The downside (if you consider it a downside) is that you are traveling slower. Reducing the rate of climbing, and using a lower gear that makes each pedal stroke push the trike a smaller distance, can in fact make a heavier bike easier to ride up a hill. I suspect I am correct because Tom mentions it is slower but easier. Easier being described as "climbs better". OK, I accept that definition. But it's not the only definition. Some consider slower a bad thing. To each his own. Everyone is right, they just mean a different thing.

    If you reduce the mass (weight) or reduce the velocity (speed) you do less work. Period.

    If you travel at the same speed and the weight is the same, by definition you are doing the same amount of "work" but it's easier and more comfortable with a lower gear because each pedal revolution pushed the bike a shorter distance, so you take smaller "steps". That's why shifting to a lower gear and spinning works, each stroke is less work so you need faster strokes to keep the same speed.

    Either factor can make more of a change than the other, it just depends on how much you change it.

    My 16 lb bike has a much higher low gear than my 28 lb touring bike. As it should, they were sold with gearing to fit what they were designed to do.

    When climbing a huge one mile hill that is so steep I literally almost fall over backwards, the touring bike with 60 lbs in the panniers is just as easy as the 16 lb bike, If I take off the panniers it's easier. However, it's much, much, slower. When going up that hill I like it that way. It's easier to get going and accelerate too. This is what probably what is happening to Tom and Crazylady.
    [SIGPIC][/SIGPIC]

  17. #17
    <>< SoonerBent's Avatar
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    Quote Originally Posted by BlazingPedals
    I think the best exercise would be hills. Leg presses or hack/squats wouldn't hurt, but they might not help a lot either.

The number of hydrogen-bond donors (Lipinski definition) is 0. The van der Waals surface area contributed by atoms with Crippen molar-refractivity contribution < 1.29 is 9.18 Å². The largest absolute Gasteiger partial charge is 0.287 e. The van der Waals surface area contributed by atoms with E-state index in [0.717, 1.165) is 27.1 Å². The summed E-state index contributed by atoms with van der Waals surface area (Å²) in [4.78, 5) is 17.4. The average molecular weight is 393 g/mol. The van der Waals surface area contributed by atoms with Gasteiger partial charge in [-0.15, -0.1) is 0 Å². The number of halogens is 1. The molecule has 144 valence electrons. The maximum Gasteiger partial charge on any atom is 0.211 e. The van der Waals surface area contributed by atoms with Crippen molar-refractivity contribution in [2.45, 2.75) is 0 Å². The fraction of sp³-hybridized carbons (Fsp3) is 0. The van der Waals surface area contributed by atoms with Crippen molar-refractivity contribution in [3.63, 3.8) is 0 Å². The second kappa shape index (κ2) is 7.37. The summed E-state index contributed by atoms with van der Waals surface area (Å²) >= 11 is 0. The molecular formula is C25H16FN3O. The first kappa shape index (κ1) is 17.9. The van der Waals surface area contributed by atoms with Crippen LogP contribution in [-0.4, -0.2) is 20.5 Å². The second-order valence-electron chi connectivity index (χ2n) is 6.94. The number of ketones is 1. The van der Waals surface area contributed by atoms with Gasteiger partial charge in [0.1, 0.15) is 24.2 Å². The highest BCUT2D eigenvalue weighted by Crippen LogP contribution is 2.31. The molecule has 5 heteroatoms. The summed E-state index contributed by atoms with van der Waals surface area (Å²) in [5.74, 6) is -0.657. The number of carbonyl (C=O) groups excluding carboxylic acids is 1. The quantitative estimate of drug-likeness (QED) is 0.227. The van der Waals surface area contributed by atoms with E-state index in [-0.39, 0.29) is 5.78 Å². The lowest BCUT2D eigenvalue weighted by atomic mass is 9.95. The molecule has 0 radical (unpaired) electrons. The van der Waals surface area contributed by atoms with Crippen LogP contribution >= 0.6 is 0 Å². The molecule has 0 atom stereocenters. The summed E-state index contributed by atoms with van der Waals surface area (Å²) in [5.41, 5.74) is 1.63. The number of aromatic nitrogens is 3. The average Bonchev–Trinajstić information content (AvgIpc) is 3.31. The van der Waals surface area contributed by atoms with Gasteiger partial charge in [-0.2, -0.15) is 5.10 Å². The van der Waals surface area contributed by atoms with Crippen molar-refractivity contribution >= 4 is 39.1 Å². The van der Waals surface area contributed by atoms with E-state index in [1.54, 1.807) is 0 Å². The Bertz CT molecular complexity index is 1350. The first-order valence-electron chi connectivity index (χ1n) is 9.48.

Hills are the best exercise for hills. However, I've been doing leg presses on the machine at work every day for a few months and my climbing and sprinting have improved much more than ever before for a given time frame. I do 100 with the most weight I can comfortably do 100 at. I think it also helps that the machine closely mimics my position on the bike.

  18. #18
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    At least two things factor into climbing effectively on a bent. (Wo)man and machine. I'm new to bents but I'll give a little advice on the human factor. Climbing hills is a great way to increase bent climbing ability (I'm finding this out) but the downside of hills is that you can't regulate them. True strength training should be regulated in such a way that one makes constant incremental gains.

    If you want to do a little reading you'll find all types of strength values (max strength=single rep max, endurance strength=a degree of strength for an extended period of time, explosive strength, static strength ectras).

    What needs to be developed is a combination of aerobic capacity with certain levels of anerobic capacity with muscle/strength endurance. The anerobic improvement will help your wifes ability to go into that reserve when muscle expenditure out does the bodies ability to bring in oxygen and take away waste (lactic acid.....that stuff that burns when you push your muscles to their limit)............mainly hills and if she ever feels the need to sprint by you.